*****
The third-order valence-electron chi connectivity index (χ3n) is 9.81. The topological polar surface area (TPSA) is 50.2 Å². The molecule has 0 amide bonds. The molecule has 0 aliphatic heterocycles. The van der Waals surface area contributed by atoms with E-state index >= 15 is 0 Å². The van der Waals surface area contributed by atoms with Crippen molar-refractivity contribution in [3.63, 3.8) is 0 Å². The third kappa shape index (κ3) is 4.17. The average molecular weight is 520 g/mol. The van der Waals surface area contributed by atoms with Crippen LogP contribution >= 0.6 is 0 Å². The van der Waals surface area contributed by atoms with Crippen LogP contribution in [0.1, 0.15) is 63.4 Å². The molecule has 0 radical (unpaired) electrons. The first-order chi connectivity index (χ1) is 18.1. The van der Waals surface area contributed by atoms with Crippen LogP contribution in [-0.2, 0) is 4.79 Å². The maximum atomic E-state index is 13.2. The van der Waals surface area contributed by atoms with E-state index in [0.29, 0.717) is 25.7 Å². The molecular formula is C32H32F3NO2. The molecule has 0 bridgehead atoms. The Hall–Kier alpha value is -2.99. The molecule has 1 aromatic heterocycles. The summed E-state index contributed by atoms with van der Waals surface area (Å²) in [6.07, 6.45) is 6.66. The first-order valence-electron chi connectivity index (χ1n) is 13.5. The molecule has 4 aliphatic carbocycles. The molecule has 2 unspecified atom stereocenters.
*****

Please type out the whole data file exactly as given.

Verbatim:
The third-order valence-electron chi connectivity index (χ3n) is 9.81. The topological polar surface area (TPSA) is 50.2 Å². The molecule has 0 amide bonds. The molecule has 0 aliphatic heterocycles. The van der Waals surface area contributed by atoms with E-state index >= 15 is 0 Å². The van der Waals surface area contributed by atoms with Crippen molar-refractivity contribution in [3.63, 3.8) is 0 Å². The third kappa shape index (κ3) is 4.17. The average molecular weight is 520 g/mol. The van der Waals surface area contributed by atoms with Crippen LogP contribution >= 0.6 is 0 Å². The van der Waals surface area contributed by atoms with Crippen LogP contribution in [0.1, 0.15) is 63.4 Å². The molecule has 0 radical (unpaired) electrons. The first-order chi connectivity index (χ1) is 18.1. The van der Waals surface area contributed by atoms with Crippen LogP contribution in [-0.2, 0) is 4.79 Å². The maximum atomic E-state index is 13.2. The van der Waals surface area contributed by atoms with E-state index in [0.29, 0.717) is 25.7 Å². The molecular formula is C32H32F3NO2. The molecule has 0 bridgehead atoms. The Hall–Kier alpha value is -2.99. The molecule has 1 aromatic heterocycles. The summed E-state index contributed by atoms with van der Waals surface area (Å²) in [6.07, 6.45) is 6.66. The first-order valence-electron chi connectivity index (χ1n) is 13.5. The molecule has 4 aliphatic carbocycles. The molecule has 2 unspecified atom stereocenters.